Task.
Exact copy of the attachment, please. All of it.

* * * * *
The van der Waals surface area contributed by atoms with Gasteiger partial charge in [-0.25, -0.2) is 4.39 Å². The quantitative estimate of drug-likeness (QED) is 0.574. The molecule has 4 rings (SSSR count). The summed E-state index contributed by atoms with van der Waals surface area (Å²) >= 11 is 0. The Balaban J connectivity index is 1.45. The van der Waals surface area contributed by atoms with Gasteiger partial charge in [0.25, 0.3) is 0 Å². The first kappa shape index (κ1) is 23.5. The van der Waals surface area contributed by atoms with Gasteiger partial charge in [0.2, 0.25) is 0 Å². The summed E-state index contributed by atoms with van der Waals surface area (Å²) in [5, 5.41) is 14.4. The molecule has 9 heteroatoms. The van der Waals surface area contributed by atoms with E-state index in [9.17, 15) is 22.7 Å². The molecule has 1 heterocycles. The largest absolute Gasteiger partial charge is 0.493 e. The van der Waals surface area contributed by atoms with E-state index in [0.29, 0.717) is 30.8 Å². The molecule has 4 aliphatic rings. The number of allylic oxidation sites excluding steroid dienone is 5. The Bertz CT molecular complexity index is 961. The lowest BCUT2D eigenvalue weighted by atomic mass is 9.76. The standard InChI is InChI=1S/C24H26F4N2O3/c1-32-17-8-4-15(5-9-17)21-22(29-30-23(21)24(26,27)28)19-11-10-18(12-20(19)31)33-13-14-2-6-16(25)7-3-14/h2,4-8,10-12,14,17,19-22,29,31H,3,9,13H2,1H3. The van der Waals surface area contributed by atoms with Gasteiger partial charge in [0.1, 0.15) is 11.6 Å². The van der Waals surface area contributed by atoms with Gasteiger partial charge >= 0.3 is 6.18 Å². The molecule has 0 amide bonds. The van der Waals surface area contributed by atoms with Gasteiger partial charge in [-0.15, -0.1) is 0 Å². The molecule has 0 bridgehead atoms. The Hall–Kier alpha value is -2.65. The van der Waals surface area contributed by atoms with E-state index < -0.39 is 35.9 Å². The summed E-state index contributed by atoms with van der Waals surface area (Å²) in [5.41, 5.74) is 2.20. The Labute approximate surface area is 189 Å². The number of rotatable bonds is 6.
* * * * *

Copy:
The van der Waals surface area contributed by atoms with Gasteiger partial charge in [-0.25, -0.2) is 4.39 Å². The quantitative estimate of drug-likeness (QED) is 0.574. The molecule has 4 rings (SSSR count). The summed E-state index contributed by atoms with van der Waals surface area (Å²) >= 11 is 0. The Balaban J connectivity index is 1.45. The van der Waals surface area contributed by atoms with Gasteiger partial charge in [0.25, 0.3) is 0 Å². The first kappa shape index (κ1) is 23.5. The van der Waals surface area contributed by atoms with Gasteiger partial charge in [0.2, 0.25) is 0 Å². The summed E-state index contributed by atoms with van der Waals surface area (Å²) in [5, 5.41) is 14.4. The molecule has 9 heteroatoms. The van der Waals surface area contributed by atoms with E-state index in [9.17, 15) is 22.7 Å². The molecule has 1 heterocycles. The largest absolute Gasteiger partial charge is 0.493 e. The van der Waals surface area contributed by atoms with E-state index in [0.29, 0.717) is 30.8 Å². The molecule has 4 aliphatic rings. The number of allylic oxidation sites excluding steroid dienone is 5. The Bertz CT molecular complexity index is 961. The lowest BCUT2D eigenvalue weighted by atomic mass is 9.76. The standard InChI is InChI=1S/C24H26F4N2O3/c1-32-17-8-4-15(5-9-17)21-22(29-30-23(21)24(26,27)28)19-11-10-18(12-20(19)31)33-13-14-2-6-16(25)7-3-14/h2,4-8,10-12,14,17,19-22,29,31H,3,9,13H2,1H3. The van der Waals surface area contributed by atoms with Gasteiger partial charge in [0.1, 0.15) is 11.6 Å². The van der Waals surface area contributed by atoms with Gasteiger partial charge >= 0.3 is 6.18 Å². The molecule has 0 amide bonds. The van der Waals surface area contributed by atoms with Gasteiger partial charge in [-0.15, -0.1) is 0 Å². The molecule has 0 bridgehead atoms. The Hall–Kier alpha value is -2.65. The van der Waals surface area contributed by atoms with E-state index < -0.39 is 35.9 Å². The summed E-state index contributed by atoms with van der Waals surface area (Å²) in [5.41, 5.74) is 2.20. The Labute approximate surface area is 189 Å². The number of rotatable bonds is 6.